Journal of Indian Association of Pediatric Surgeons
Journal of Indian Association of Pediatric Surgeons
                                                   Official journal of the Indian Association of Pediatric Surgeons                           
Year : 2020  |  Volume : 25  |  Issue : 1  |  Page : 63--64

Umbilical hernia and comorbidities in children


Gabriel Ngom1, Salsabil Mohamed Sabounji1, Mbaye Fall2, Ndeye Fatou Seck1, Ibrahima Bocar Welle1, Oumar Ndour2,  
1 Department of Pediatric Surgery, Albert Royer Children's Hospital, Cheikh Anta Diop University, Dakar, Senegal
2 Department of Pediatric Surgery, Aristide Le Dantec Hospital, Cheikh Anta Diop University, Dakar, Senegal

Correspondence Address:
Dr. Salsabil Mohamed Sabounji
Department of Pediatric Surgery, Albert Royer Children's Hospital, Cheikh Anta Diop University, Dakar
Senegal




How to cite this article:
Ngom G, Sabounji SM, Fall M, Seck NF, Welle IB, Ndour O. Umbilical hernia and comorbidities in children.J Indian Assoc Pediatr Surg 2020;25:63-64


How to cite this URL:
Ngom G, Sabounji SM, Fall M, Seck NF, Welle IB, Ndour O. Umbilical hernia and comorbidities in children. J Indian Assoc Pediatr Surg [serial online] 2020 [cited 2022 Jul 6 ];25:63-64
Available from: https://www.jiaps.com/text.asp?2020/25/1/63/271798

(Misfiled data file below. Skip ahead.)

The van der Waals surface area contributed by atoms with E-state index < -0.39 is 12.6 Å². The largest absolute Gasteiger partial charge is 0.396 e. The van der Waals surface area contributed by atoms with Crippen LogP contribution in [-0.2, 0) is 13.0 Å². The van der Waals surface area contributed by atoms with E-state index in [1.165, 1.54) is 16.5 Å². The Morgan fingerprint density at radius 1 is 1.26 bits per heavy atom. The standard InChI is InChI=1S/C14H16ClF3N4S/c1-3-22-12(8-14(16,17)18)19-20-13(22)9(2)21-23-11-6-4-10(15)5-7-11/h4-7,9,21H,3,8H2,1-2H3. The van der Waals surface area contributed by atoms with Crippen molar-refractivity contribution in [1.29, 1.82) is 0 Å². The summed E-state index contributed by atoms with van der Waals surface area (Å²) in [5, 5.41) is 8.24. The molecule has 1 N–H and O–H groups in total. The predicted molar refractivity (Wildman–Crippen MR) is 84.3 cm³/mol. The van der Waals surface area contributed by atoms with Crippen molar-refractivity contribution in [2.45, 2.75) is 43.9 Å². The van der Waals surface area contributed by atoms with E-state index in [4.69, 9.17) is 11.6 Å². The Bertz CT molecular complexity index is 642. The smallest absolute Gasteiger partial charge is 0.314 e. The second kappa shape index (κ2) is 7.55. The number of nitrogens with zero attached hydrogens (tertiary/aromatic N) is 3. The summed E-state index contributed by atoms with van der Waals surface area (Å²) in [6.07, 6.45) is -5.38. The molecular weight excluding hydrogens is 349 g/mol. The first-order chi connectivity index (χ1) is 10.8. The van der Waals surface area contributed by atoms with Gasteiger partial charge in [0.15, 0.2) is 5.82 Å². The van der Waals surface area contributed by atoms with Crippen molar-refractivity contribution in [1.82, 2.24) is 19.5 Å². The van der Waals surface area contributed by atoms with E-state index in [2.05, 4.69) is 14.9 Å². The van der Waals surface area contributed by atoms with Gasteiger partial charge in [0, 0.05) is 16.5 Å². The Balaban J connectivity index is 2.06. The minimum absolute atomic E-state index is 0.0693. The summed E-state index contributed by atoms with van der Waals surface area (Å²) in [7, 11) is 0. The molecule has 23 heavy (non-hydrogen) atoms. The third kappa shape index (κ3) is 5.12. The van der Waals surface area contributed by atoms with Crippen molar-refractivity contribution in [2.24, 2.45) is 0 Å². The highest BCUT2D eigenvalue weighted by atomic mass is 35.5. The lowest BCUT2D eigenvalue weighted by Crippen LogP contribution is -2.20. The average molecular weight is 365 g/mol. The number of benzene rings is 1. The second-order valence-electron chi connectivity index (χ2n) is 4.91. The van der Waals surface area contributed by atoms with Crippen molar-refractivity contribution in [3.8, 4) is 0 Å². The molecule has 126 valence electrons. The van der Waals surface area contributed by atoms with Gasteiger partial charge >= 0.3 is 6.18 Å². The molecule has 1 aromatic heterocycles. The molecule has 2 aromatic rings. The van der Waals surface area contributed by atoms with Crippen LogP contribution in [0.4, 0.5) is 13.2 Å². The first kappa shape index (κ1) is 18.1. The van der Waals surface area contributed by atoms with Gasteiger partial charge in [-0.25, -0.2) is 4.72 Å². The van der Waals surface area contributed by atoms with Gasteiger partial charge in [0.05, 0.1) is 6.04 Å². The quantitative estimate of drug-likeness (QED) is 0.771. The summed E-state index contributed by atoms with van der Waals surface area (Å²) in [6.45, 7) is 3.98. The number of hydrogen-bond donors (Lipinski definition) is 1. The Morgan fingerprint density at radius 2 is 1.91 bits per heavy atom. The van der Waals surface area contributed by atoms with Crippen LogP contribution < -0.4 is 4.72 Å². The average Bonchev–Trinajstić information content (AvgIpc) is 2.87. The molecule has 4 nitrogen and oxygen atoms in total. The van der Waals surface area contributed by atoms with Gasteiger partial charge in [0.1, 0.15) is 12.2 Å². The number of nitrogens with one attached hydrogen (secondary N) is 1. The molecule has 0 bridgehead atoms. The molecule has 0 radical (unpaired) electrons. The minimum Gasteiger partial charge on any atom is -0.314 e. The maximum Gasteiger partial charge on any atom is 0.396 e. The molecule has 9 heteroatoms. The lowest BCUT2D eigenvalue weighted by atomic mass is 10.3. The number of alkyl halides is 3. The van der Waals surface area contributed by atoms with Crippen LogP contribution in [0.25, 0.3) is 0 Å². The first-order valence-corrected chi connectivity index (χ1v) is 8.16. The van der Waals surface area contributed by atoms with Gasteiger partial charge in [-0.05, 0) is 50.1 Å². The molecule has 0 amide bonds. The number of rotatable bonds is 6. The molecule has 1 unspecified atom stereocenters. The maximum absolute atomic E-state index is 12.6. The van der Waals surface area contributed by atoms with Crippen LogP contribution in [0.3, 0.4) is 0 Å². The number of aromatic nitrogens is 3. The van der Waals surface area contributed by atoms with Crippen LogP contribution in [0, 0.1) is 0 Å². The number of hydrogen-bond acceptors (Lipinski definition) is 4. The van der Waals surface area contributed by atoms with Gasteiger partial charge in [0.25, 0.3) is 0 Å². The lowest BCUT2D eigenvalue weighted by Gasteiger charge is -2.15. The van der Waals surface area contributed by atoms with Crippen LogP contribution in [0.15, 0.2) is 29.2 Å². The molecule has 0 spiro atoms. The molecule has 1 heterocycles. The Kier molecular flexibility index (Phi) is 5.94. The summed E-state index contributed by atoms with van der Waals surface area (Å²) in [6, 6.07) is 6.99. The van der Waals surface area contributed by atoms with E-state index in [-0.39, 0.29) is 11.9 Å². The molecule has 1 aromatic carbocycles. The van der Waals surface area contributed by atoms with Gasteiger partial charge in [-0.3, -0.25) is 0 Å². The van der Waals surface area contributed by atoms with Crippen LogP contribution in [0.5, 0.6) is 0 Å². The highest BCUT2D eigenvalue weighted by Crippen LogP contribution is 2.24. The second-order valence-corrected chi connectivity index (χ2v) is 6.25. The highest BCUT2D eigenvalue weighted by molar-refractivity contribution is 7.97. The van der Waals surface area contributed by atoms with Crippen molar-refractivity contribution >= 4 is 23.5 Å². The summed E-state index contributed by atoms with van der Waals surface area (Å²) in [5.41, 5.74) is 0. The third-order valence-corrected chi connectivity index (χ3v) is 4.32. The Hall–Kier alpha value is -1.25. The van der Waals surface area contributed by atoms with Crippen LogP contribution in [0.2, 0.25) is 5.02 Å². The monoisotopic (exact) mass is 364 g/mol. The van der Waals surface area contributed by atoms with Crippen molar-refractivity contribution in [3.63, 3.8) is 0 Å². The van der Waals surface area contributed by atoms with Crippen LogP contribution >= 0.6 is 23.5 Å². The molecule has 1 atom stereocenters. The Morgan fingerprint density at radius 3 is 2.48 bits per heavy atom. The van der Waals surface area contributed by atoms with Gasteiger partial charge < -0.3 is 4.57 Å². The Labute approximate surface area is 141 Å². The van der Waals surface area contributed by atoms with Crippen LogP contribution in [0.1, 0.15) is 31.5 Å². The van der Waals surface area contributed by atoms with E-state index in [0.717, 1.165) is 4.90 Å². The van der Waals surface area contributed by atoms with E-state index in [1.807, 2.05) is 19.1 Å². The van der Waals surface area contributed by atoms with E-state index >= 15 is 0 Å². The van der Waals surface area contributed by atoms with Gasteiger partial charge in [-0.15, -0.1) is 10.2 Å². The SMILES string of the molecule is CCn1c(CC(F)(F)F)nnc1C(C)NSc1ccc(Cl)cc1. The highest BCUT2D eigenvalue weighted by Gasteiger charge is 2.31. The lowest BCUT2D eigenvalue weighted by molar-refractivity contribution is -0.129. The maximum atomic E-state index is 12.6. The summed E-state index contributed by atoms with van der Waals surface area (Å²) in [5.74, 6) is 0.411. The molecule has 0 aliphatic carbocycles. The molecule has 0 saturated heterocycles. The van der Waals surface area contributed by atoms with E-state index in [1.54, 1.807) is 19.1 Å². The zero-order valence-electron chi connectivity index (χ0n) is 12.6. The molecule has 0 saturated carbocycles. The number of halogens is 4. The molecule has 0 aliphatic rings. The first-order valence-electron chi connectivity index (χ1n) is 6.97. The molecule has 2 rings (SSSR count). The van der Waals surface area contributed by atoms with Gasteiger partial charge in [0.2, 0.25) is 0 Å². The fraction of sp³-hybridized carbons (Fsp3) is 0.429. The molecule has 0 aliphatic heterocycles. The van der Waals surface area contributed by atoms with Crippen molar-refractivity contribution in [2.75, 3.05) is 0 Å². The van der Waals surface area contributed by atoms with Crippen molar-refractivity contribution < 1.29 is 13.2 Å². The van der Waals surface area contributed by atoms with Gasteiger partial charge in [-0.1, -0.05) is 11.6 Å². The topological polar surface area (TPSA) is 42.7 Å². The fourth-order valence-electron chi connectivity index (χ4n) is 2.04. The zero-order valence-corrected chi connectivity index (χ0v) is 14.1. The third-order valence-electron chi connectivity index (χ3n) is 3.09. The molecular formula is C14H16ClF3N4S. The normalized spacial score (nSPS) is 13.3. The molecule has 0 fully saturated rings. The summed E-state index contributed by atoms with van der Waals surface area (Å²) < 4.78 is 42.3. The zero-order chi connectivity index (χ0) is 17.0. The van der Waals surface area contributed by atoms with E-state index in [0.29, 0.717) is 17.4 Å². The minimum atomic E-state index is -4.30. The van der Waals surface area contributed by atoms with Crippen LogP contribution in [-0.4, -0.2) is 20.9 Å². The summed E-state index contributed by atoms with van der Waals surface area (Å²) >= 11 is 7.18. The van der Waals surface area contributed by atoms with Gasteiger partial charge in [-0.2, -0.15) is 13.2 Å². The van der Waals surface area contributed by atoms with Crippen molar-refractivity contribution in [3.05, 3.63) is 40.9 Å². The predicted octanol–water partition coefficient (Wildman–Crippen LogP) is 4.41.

Full Text



Sir,

An umbilical hernia is a common pathology in children, especially in Africa. It arouses interest in this continent because of the complications that are widely reported.[1],[2],[3] Some African authors even systematically recommend surgery as soon as the diagnosis is made.[1],[4] This attitude is adopted in our department. However, a complete clinical examination must be performed before surgery. In fact, umbilical hernia is sometimes associated with other pathologies.

In Dakar, 450 children with umbilical hernia were operated between January 1, 2012, and December 31, 2016, at the Department of Pediatric Surgery of Aristide Le Dantec Hospital. Among this children, 120 had a comorbidity corresponding to 26.7%. There were 94 cases of inguinal hernia, 11 cases of hydrocele, 15 cases of white line hernia, and 10 cases of cryptorchidism. There was a predominance of pathologies of the peritoneal-vaginal canal. The search for these comorbidities is important because it allows the concomitant treatment of these pathologies. Furthermore, all our patients who had an associated pathology benefited from concomitant treatment of this comorbidity.

This concomitant treatment prevents a child from having a second surgery and therefore a second anesthesia which can be delicate, especially for infants.

In conclusion, the finding of an umbilical hernia in a child must seek comorbidity which allows the concomitant treatment of umbilical hernia and comorbidity to avoid a second anesthesia for the child.

Financial support and sponsorship

Nil.

Conflicts of interest

There are no conflicts of interest.

References

1Bandré E, Kaboré RA, Sanou A, Ouédraogo I, Soré O, Tapsoba T, et al. Strangulated umbilical hernia in children (Burkina Faso): Differences with developed countries. Bull Soc Pathol Exot 2010;103:100-3.
2Fall I, Sanou A, Ngom G, Dieng M, Sankalé AA, Ndoye M, et al. Strangulated umbilical hernias in children. Pediatr Surg Int 2006;22:233-5.
3Ameh EA, Chirdan LB, Nmadu PT, Yusufu LM. Complicated umbilical hernias in children. Pediatr Surg Int 2003;19:280-2.
4Ngom G. Umbilical hernia in African children: Same attitude than that of inguinal hernia. J Indian Assoc Pediatr Surg 2009;11:255.